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4089.0 Improving the Health of the Socially Marginalized: A Public Health Challenge
Tuesday, November 1, 2011: 10:30 AM
For too long now, public health has not done enough for the hard to reach who exist in every community. There should be no ‘no-go areas’ and no ‘undeserving’ as far as health protection and health promotion are concerned if we are to promote healthy communities. For two reasons, the time is right for public health to take a more determined and systematic approach to promoting the health of the socially marginalised., First, there is a new confidence in public health. It comes from a heightened awareness about the social determinants of health, from the lessons learned in recent decades on promoting health and from hard experience gained in the control of new and resurgent communicable diseases. It is based on evidence of what works and has social justice as a driving core value. It is leading towards a clearer vision of what public health can achieve and to a new determination to tackle social injustices which lie behind health inequalities. Social injustice not only kills on a grand scale, it also lies behind the marginalisation of large numbers of disadvantaged people in all communities. A healthy community cannot ignore the health needs of the all too persistent sections of its population who are socially isolated for various reasons. Such people, including hose with mental illness, those in prisons or detention centres, or migrant and native populations, are often excluded from participation in beneficial social networks, and can be forgotten or seen by others as not really belonging to the community. To ignore their health needs can create a threat to the health of the community as a whole. The promotion of their health is difficult and is a challenge to both public health and to civil society. The second reason for action now is that there is evidence that worthwhile improvements can be made in the health of the socially marginalised.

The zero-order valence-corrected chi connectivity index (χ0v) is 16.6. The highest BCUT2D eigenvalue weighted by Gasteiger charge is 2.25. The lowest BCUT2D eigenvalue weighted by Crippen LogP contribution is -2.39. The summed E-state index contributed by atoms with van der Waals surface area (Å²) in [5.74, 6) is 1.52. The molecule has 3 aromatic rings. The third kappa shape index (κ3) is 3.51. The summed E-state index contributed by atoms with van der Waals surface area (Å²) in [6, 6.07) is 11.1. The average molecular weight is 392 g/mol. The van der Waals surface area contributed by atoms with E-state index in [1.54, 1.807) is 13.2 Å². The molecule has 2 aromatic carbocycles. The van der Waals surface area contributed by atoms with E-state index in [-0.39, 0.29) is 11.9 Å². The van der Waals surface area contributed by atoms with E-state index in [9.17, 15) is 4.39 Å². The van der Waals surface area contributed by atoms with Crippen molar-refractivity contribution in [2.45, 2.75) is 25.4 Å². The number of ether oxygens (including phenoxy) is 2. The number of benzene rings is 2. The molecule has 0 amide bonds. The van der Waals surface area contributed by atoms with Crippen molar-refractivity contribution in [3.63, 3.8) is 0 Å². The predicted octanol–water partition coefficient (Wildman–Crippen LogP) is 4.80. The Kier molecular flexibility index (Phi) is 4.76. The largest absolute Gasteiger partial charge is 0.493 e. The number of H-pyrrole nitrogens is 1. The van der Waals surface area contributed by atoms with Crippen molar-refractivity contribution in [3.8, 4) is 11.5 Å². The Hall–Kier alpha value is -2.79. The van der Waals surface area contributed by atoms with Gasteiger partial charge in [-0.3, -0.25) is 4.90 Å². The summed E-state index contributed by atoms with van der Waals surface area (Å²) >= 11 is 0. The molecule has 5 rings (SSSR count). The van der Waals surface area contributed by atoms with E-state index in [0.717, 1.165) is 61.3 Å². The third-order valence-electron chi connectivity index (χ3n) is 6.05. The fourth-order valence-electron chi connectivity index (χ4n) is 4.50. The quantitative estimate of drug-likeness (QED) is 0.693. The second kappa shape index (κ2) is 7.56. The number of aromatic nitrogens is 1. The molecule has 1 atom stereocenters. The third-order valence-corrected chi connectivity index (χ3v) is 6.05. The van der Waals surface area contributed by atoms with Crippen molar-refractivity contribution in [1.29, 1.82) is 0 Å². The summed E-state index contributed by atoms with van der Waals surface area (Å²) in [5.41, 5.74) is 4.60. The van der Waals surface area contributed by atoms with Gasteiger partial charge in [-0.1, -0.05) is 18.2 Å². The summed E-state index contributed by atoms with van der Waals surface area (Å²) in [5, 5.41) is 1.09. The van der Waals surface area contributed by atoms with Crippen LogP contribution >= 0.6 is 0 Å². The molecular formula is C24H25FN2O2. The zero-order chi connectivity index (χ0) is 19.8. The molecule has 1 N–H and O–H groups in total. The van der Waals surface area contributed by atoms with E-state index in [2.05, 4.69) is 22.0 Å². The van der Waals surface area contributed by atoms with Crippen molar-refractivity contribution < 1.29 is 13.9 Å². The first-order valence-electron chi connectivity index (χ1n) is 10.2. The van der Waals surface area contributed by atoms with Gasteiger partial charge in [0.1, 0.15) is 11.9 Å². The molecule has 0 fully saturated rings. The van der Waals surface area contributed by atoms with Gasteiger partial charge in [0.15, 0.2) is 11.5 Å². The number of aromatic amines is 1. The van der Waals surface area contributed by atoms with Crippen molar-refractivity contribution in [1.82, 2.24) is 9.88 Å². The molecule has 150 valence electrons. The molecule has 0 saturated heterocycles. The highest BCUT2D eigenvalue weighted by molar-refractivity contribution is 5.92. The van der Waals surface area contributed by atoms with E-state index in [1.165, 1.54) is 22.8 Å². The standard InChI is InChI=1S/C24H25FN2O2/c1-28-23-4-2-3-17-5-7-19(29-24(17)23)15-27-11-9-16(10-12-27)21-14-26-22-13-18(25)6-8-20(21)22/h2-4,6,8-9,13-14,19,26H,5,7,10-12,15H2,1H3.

Session Objectives: 1. Discuss the importance to public health of promoting the health of socially marginalised groups; 2. Describe strategies to realize worthwhile improvements in health for vulnerable groups in communities through the use of the achievements of the WHO health in prisons programme. 3. Describe the need for a new global commitment to improving the health of those at the margins of society.
Cheryl E. Easley, PhD, RN
Cheryl E. Easley, PhD, RN
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Organized by: APHA-Special Sessions
See more of: APHA-Special Sessions